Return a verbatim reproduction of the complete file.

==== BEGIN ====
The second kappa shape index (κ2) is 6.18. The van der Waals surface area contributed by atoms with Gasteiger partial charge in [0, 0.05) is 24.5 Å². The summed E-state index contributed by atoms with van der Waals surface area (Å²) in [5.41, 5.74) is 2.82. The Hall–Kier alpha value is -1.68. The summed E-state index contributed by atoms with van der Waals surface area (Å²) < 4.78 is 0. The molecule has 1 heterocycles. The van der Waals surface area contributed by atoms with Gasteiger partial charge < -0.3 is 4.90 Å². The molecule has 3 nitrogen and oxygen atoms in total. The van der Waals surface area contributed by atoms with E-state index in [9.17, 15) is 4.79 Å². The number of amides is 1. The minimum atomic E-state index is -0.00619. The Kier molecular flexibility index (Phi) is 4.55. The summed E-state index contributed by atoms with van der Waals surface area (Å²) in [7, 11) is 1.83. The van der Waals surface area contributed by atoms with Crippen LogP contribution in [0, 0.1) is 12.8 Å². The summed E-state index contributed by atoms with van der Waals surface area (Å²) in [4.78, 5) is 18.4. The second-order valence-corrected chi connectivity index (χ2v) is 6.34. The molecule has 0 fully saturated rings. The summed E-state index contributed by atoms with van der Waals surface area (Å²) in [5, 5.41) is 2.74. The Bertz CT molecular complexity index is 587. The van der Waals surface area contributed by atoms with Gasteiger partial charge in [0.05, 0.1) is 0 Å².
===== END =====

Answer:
The second kappa shape index (κ2) is 6.18. The van der Waals surface area contributed by atoms with Gasteiger partial charge in [0, 0.05) is 24.5 Å². The summed E-state index contributed by atoms with van der Waals surface area (Å²) in [5.41, 5.74) is 2.82. The Hall–Kier alpha value is -1.68. The summed E-state index contributed by atoms with van der Waals surface area (Å²) < 4.78 is 0. The molecule has 1 heterocycles. The van der Waals surface area contributed by atoms with Gasteiger partial charge < -0.3 is 4.90 Å². The molecule has 3 nitrogen and oxygen atoms in total. The van der Waals surface area contributed by atoms with E-state index in [9.17, 15) is 4.79 Å². The number of amides is 1. The minimum atomic E-state index is -0.00619. The Kier molecular flexibility index (Phi) is 4.55. The summed E-state index contributed by atoms with van der Waals surface area (Å²) in [7, 11) is 1.83. The van der Waals surface area contributed by atoms with Crippen LogP contribution in [0, 0.1) is 12.8 Å². The summed E-state index contributed by atoms with van der Waals surface area (Å²) in [4.78, 5) is 18.4. The second-order valence-corrected chi connectivity index (χ2v) is 6.34. The molecule has 0 fully saturated rings. The summed E-state index contributed by atoms with van der Waals surface area (Å²) in [5, 5.41) is 2.74. The Bertz CT molecular complexity index is 587. The van der Waals surface area contributed by atoms with Gasteiger partial charge in [0.05, 0.1) is 0 Å².